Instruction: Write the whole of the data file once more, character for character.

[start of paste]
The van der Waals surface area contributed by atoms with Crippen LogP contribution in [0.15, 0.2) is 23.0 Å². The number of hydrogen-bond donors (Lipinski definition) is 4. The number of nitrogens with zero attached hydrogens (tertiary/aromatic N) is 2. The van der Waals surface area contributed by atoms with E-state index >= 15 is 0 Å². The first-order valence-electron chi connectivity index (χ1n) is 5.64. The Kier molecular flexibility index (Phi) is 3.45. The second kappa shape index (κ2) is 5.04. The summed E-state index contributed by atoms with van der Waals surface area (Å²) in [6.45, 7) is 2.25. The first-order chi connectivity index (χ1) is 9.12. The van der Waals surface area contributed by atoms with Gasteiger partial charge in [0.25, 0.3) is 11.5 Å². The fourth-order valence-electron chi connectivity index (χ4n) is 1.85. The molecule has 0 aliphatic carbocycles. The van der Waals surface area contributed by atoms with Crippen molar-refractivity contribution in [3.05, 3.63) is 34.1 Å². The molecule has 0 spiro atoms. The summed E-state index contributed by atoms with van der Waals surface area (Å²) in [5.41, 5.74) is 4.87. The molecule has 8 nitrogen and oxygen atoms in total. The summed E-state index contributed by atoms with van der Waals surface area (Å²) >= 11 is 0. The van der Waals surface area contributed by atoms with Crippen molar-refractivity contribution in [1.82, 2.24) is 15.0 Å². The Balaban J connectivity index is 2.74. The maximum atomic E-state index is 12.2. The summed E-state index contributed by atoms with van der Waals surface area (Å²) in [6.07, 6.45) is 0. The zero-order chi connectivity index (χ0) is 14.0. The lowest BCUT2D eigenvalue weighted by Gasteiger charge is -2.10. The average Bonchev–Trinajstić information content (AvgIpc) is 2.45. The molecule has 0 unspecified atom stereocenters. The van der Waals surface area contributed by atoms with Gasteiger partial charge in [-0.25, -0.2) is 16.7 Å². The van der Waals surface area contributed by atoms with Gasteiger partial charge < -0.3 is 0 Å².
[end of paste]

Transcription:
The van der Waals surface area contributed by atoms with Crippen LogP contribution in [0.15, 0.2) is 23.0 Å². The number of hydrogen-bond donors (Lipinski definition) is 4. The number of nitrogens with zero attached hydrogens (tertiary/aromatic N) is 2. The van der Waals surface area contributed by atoms with E-state index >= 15 is 0 Å². The first-order valence-electron chi connectivity index (χ1n) is 5.64. The Kier molecular flexibility index (Phi) is 3.45. The second kappa shape index (κ2) is 5.04. The summed E-state index contributed by atoms with van der Waals surface area (Å²) in [6.45, 7) is 2.25. The first-order chi connectivity index (χ1) is 9.12. The van der Waals surface area contributed by atoms with Gasteiger partial charge in [0.25, 0.3) is 11.5 Å². The fourth-order valence-electron chi connectivity index (χ4n) is 1.85. The molecule has 0 aliphatic carbocycles. The van der Waals surface area contributed by atoms with Crippen molar-refractivity contribution in [3.05, 3.63) is 34.1 Å². The molecule has 0 spiro atoms. The summed E-state index contributed by atoms with van der Waals surface area (Å²) in [5.41, 5.74) is 4.87. The molecule has 8 nitrogen and oxygen atoms in total. The summed E-state index contributed by atoms with van der Waals surface area (Å²) >= 11 is 0. The van der Waals surface area contributed by atoms with Crippen molar-refractivity contribution in [1.82, 2.24) is 15.0 Å². The Balaban J connectivity index is 2.74. The maximum atomic E-state index is 12.2. The summed E-state index contributed by atoms with van der Waals surface area (Å²) in [6.07, 6.45) is 0. The zero-order chi connectivity index (χ0) is 14.0. The lowest BCUT2D eigenvalue weighted by Gasteiger charge is -2.10. The average Bonchev–Trinajstić information content (AvgIpc) is 2.45. The molecule has 0 unspecified atom stereocenters. The van der Waals surface area contributed by atoms with Gasteiger partial charge in [-0.25, -0.2) is 16.7 Å². The van der Waals surface area contributed by atoms with Gasteiger partial charge < -0.3 is 0 Å².